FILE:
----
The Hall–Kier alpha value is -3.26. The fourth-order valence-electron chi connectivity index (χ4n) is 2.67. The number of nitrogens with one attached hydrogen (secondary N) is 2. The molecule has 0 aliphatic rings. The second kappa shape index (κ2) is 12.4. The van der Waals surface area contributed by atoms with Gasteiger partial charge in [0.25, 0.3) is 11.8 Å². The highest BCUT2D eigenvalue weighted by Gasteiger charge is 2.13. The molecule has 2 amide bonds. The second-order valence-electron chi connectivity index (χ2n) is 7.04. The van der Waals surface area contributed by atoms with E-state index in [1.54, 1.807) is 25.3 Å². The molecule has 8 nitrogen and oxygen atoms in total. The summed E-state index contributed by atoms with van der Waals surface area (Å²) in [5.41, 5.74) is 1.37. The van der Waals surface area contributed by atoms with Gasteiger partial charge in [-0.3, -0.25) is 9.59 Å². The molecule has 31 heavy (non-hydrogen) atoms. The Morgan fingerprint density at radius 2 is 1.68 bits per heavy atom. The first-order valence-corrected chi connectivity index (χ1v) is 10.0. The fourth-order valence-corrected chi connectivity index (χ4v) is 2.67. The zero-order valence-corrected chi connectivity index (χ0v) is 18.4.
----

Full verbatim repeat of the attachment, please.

The Hall–Kier alpha value is -3.26. The fourth-order valence-electron chi connectivity index (χ4n) is 2.67. The number of nitrogens with one attached hydrogen (secondary N) is 2. The molecule has 0 aliphatic rings. The second kappa shape index (κ2) is 12.4. The van der Waals surface area contributed by atoms with Gasteiger partial charge in [0.25, 0.3) is 11.8 Å². The highest BCUT2D eigenvalue weighted by Gasteiger charge is 2.13. The molecule has 2 amide bonds. The second-order valence-electron chi connectivity index (χ2n) is 7.04. The van der Waals surface area contributed by atoms with E-state index in [1.54, 1.807) is 25.3 Å². The molecule has 8 nitrogen and oxygen atoms in total. The summed E-state index contributed by atoms with van der Waals surface area (Å²) in [5.41, 5.74) is 1.37. The van der Waals surface area contributed by atoms with Gasteiger partial charge in [-0.3, -0.25) is 9.59 Å². The molecule has 31 heavy (non-hydrogen) atoms. The Morgan fingerprint density at radius 2 is 1.68 bits per heavy atom. The first-order valence-corrected chi connectivity index (χ1v) is 10.0. The fourth-order valence-corrected chi connectivity index (χ4v) is 2.67. The zero-order valence-corrected chi connectivity index (χ0v) is 18.4.